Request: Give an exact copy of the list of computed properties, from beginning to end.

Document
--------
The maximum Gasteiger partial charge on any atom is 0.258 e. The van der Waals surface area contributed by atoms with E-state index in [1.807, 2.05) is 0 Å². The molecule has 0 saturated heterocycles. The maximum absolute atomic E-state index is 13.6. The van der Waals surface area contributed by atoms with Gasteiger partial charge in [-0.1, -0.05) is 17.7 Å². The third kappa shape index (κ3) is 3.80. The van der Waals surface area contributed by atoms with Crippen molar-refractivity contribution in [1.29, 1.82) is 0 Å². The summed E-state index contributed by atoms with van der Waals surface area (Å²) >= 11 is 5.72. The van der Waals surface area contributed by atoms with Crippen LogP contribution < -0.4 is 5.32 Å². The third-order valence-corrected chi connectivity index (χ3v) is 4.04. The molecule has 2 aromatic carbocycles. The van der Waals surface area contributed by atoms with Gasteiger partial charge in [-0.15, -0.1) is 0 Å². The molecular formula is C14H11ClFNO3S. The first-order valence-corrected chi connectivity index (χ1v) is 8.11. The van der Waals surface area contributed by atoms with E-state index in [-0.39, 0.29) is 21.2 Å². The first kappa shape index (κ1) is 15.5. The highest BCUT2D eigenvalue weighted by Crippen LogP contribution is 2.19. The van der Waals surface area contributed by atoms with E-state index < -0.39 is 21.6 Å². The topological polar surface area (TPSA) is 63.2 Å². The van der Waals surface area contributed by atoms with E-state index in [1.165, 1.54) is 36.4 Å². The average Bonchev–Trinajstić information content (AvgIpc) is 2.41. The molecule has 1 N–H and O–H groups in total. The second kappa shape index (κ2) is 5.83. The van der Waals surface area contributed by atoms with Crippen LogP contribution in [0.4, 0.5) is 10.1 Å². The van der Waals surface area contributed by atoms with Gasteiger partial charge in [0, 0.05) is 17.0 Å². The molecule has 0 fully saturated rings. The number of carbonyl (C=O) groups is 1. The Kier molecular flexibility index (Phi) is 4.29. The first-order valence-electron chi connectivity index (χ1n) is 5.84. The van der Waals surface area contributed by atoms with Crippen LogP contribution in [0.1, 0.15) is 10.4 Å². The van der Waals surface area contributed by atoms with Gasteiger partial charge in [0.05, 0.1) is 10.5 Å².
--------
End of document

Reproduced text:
The maximum Gasteiger partial charge on any atom is 0.258 e. The van der Waals surface area contributed by atoms with E-state index in [1.807, 2.05) is 0 Å². The molecule has 0 saturated heterocycles. The maximum absolute atomic E-state index is 13.6. The van der Waals surface area contributed by atoms with Gasteiger partial charge in [-0.1, -0.05) is 17.7 Å². The third kappa shape index (κ3) is 3.80. The van der Waals surface area contributed by atoms with Crippen molar-refractivity contribution in [1.29, 1.82) is 0 Å². The summed E-state index contributed by atoms with van der Waals surface area (Å²) >= 11 is 5.72. The van der Waals surface area contributed by atoms with Crippen LogP contribution < -0.4 is 5.32 Å². The third-order valence-corrected chi connectivity index (χ3v) is 4.04. The molecule has 2 aromatic carbocycles. The van der Waals surface area contributed by atoms with Gasteiger partial charge in [-0.15, -0.1) is 0 Å². The molecular formula is C14H11ClFNO3S. The first-order valence-corrected chi connectivity index (χ1v) is 8.11. The van der Waals surface area contributed by atoms with E-state index in [-0.39, 0.29) is 21.2 Å². The first kappa shape index (κ1) is 15.5. The highest BCUT2D eigenvalue weighted by Crippen LogP contribution is 2.19. The van der Waals surface area contributed by atoms with E-state index < -0.39 is 21.6 Å². The topological polar surface area (TPSA) is 63.2 Å². The van der Waals surface area contributed by atoms with E-state index in [1.165, 1.54) is 36.4 Å². The average Bonchev–Trinajstić information content (AvgIpc) is 2.41. The molecule has 1 N–H and O–H groups in total. The second kappa shape index (κ2) is 5.83. The van der Waals surface area contributed by atoms with Crippen LogP contribution in [0.4, 0.5) is 10.1 Å². The van der Waals surface area contributed by atoms with Gasteiger partial charge in [0, 0.05) is 17.0 Å². The molecule has 0 fully saturated rings. The number of carbonyl (C=O) groups is 1. The Kier molecular flexibility index (Phi) is 4.29. The first-order valence-electron chi connectivity index (χ1n) is 5.84. The van der Waals surface area contributed by atoms with Crippen LogP contribution in [0.1, 0.15) is 10.4 Å². The van der Waals surface area contributed by atoms with Gasteiger partial charge in [0.05, 0.1) is 10.5 Å².